AIX > Administrator > High Availability

Replicating Success

Most IT managers know the fear. The datacenter is running smoothly and delivering business-critical applications when suddenly a natural disaster or catastrophic event strikes--perhaps the massive Northeastern U.S. blackout of August 2003 or a Florida hurricane--causing the entire complex to shut down. The staff is unharmed but the systems are out of commission, and it'll be days before the datacenter--with all of its critical applications and data--can be brought back online. This is a bad time to consider what you could've done to prepare for such a disaster.


If your applications are running under the AIX* 5L OS on IBM* eServer p5, IBM eServer i5 or pSeries* servers, you could've configured IBM's High Availability Cluster Multi-Processing (HACMP*)/XD new Geographic Logical Volume Manager (GLVM) to mirror all of your business-critical data to a remote site in real time and immediately restart your applications automatically at that remote site for high availability (HA) of your critical business systems.

HACMP has been IBM's premier HA solution for more than 12 years with more than 12,000 customers. The XD option provides several technologies to extend HACMP's failover capabilities to remote sites through remote data mirroring and automatic takeover of remote disks.

HACMP/XD GLVM is a new HA function that can mirror data across a standard IP network of potentially unlimited distance and provide automated failover and fallback of applications using this mirrored data. GLVM performs this remote mirroring of AIX logical volumes using AIX's native Logical Volume Manager (LVM) functions for optimal performance and ease of configuration and maintenance.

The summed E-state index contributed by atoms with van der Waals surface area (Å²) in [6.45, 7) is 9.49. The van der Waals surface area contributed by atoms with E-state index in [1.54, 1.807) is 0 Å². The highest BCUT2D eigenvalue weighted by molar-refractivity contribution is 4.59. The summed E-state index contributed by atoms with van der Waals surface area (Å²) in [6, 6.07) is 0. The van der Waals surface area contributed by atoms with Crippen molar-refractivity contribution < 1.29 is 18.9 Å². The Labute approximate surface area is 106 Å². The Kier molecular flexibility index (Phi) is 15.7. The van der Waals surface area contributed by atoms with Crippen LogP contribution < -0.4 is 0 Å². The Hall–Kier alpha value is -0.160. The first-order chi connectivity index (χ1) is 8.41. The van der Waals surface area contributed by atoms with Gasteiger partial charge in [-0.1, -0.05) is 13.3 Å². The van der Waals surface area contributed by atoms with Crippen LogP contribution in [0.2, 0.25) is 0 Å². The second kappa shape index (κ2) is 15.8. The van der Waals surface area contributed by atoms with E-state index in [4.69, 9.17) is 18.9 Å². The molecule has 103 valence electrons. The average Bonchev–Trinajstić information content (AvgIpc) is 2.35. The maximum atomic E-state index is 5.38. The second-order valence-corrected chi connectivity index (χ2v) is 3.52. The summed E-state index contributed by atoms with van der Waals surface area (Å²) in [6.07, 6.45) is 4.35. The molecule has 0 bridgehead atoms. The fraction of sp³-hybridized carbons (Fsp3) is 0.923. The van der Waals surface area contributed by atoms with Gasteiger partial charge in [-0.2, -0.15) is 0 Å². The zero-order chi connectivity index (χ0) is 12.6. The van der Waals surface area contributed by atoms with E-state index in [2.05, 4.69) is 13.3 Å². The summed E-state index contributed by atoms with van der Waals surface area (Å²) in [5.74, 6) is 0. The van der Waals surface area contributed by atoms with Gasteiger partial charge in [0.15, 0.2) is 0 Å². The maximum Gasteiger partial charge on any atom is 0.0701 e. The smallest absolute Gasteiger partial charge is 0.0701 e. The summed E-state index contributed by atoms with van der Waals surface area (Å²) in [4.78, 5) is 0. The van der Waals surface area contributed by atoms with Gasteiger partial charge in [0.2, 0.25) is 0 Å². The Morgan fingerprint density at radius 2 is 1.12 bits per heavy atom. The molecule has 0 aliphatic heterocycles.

The new HACMP/XD GLVM significantly improves IBM's pSeries extended distance Disaster Recovery and Business Continuity solution, helping position it for anticipated growth in geographic disaster recovery.

What it Provides and How it Works

HACMP/XD GLVM provides two essential functions: remote data mirroring and remote failover and fallback. Together these functions provide HA support for applications and data across a standard TCP/IP network to a remote site.

Figure 1 shows how HACMP/XD GLVM's remote data-mirroring function integrates directly with AIX's LVM, extending it to support data mirroring to remote sites. The HACMP cluster consists of two nodes connected by a TCP/IP WAN: Node A is in the Tucson datacenter and Node B is in the St. Louis datacenter. Node A is the primary node for an HACMP resource group containing a logical volume with two copies, one local (on Node A) and one remote (on Node B). Node B serves as the backup node for this resource group. To the LVM on Node A, both copies of the data appear local, but the second copy is represented by a pseudo-device called a Remote Physical Volume (RPV). This RPV has two parts: a client operating on the local node and a server operating on the remote node. When data is written to the geographically mirrored logical volume on Node A, the local RPV client receives write requests as if it were a standard physical volume but then transfers those requests to the RPV server on the remote Node B, which writes the data to the physical volume residing on that remote node. In this way, a complete copy of the Tucson logical volume's data is maintained on the remote St. Louis node. (Note: To maximize performance, read requests on Node A are generally directed by the LVM to a local copy of the data to avoid the network latency associated with a remote-read operation.)

Andrew Naiberg is a product-marketing manager with IBM. Andrew can be reached at

Skip Russell is a senior software engineer with IBM. Skip can be reached at

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